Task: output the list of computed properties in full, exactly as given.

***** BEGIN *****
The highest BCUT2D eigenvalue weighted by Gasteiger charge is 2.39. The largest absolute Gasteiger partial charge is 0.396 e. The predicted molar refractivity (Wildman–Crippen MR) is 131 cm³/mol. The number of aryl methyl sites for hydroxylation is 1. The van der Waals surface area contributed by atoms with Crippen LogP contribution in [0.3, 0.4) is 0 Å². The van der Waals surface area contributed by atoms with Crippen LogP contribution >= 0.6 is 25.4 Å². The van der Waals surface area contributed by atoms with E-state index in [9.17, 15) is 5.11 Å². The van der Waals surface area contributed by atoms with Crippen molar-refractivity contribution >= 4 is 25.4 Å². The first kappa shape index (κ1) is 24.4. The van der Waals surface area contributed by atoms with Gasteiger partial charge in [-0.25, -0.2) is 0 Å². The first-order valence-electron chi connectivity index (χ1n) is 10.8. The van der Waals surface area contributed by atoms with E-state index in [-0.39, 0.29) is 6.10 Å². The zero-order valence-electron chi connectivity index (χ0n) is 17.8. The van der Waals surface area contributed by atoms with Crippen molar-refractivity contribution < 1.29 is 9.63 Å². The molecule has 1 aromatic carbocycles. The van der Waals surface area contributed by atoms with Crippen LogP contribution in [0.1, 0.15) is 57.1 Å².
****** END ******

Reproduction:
The highest BCUT2D eigenvalue weighted by Gasteiger charge is 2.39. The largest absolute Gasteiger partial charge is 0.396 e. The predicted molar refractivity (Wildman–Crippen MR) is 131 cm³/mol. The number of aryl methyl sites for hydroxylation is 1. The van der Waals surface area contributed by atoms with Crippen LogP contribution in [0.3, 0.4) is 0 Å². The van der Waals surface area contributed by atoms with Crippen LogP contribution >= 0.6 is 25.4 Å². The van der Waals surface area contributed by atoms with E-state index in [9.17, 15) is 5.11 Å². The van der Waals surface area contributed by atoms with Crippen molar-refractivity contribution >= 4 is 25.4 Å². The first kappa shape index (κ1) is 24.4. The van der Waals surface area contributed by atoms with Gasteiger partial charge in [-0.25, -0.2) is 0 Å². The first-order valence-electron chi connectivity index (χ1n) is 10.8. The van der Waals surface area contributed by atoms with E-state index in [-0.39, 0.29) is 6.10 Å². The zero-order valence-electron chi connectivity index (χ0n) is 17.8. The van der Waals surface area contributed by atoms with Crippen molar-refractivity contribution < 1.29 is 9.63 Å². The molecule has 1 aromatic carbocycles. The van der Waals surface area contributed by atoms with Crippen LogP contribution in [0.1, 0.15) is 57.1 Å².